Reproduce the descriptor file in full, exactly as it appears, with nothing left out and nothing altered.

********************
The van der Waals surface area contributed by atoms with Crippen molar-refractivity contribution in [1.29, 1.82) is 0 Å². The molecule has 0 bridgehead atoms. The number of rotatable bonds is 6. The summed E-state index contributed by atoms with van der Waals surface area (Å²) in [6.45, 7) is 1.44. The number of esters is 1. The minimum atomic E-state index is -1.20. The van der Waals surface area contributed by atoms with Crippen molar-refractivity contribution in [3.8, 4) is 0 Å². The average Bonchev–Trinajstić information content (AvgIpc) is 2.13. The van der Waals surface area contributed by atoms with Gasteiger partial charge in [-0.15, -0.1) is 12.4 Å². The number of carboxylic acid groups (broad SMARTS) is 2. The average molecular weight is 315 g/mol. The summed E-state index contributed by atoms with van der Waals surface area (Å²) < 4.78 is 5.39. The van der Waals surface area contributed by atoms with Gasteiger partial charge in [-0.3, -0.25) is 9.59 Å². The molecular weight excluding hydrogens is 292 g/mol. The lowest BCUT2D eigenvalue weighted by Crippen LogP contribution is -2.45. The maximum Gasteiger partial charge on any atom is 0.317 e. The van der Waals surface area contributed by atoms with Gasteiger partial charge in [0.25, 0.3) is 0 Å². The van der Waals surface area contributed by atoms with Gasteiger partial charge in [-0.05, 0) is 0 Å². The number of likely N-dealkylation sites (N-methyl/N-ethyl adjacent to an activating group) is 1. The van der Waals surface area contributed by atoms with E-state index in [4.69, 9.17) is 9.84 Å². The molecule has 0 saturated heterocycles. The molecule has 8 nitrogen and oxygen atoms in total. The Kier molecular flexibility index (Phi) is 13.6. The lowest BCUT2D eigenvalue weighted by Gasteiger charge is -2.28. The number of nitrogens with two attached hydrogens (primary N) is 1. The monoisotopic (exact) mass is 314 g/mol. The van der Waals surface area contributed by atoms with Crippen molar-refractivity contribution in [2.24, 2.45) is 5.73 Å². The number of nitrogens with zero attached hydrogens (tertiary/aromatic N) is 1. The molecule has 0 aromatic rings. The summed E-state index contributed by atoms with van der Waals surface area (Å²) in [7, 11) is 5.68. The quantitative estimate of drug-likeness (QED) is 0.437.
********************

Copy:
The van der Waals surface area contributed by atoms with Crippen molar-refractivity contribution in [1.29, 1.82) is 0 Å². The molecule has 0 bridgehead atoms. The number of rotatable bonds is 6. The summed E-state index contributed by atoms with van der Waals surface area (Å²) in [6.45, 7) is 1.44. The number of esters is 1. The minimum atomic E-state index is -1.20. The van der Waals surface area contributed by atoms with Crippen molar-refractivity contribution in [3.8, 4) is 0 Å². The average Bonchev–Trinajstić information content (AvgIpc) is 2.13. The van der Waals surface area contributed by atoms with Gasteiger partial charge in [-0.15, -0.1) is 12.4 Å². The number of carboxylic acid groups (broad SMARTS) is 2. The average molecular weight is 315 g/mol. The summed E-state index contributed by atoms with van der Waals surface area (Å²) < 4.78 is 5.39. The van der Waals surface area contributed by atoms with Gasteiger partial charge in [-0.3, -0.25) is 9.59 Å². The molecular weight excluding hydrogens is 292 g/mol. The lowest BCUT2D eigenvalue weighted by Crippen LogP contribution is -2.45. The maximum Gasteiger partial charge on any atom is 0.317 e. The van der Waals surface area contributed by atoms with Gasteiger partial charge in [0.25, 0.3) is 0 Å². The van der Waals surface area contributed by atoms with Gasteiger partial charge in [-0.05, 0) is 0 Å². The number of likely N-dealkylation sites (N-methyl/N-ethyl adjacent to an activating group) is 1. The van der Waals surface area contributed by atoms with E-state index in [4.69, 9.17) is 9.84 Å². The molecule has 0 saturated heterocycles. The molecule has 8 nitrogen and oxygen atoms in total. The Kier molecular flexibility index (Phi) is 13.6. The lowest BCUT2D eigenvalue weighted by Gasteiger charge is -2.28. The number of nitrogens with two attached hydrogens (primary N) is 1. The monoisotopic (exact) mass is 314 g/mol. The van der Waals surface area contributed by atoms with Crippen molar-refractivity contribution in [2.24, 2.45) is 5.73 Å². The number of nitrogens with zero attached hydrogens (tertiary/aromatic N) is 1. The molecule has 0 aromatic rings. The summed E-state index contributed by atoms with van der Waals surface area (Å²) in [7, 11) is 5.68. The quantitative estimate of drug-likeness (QED) is 0.437.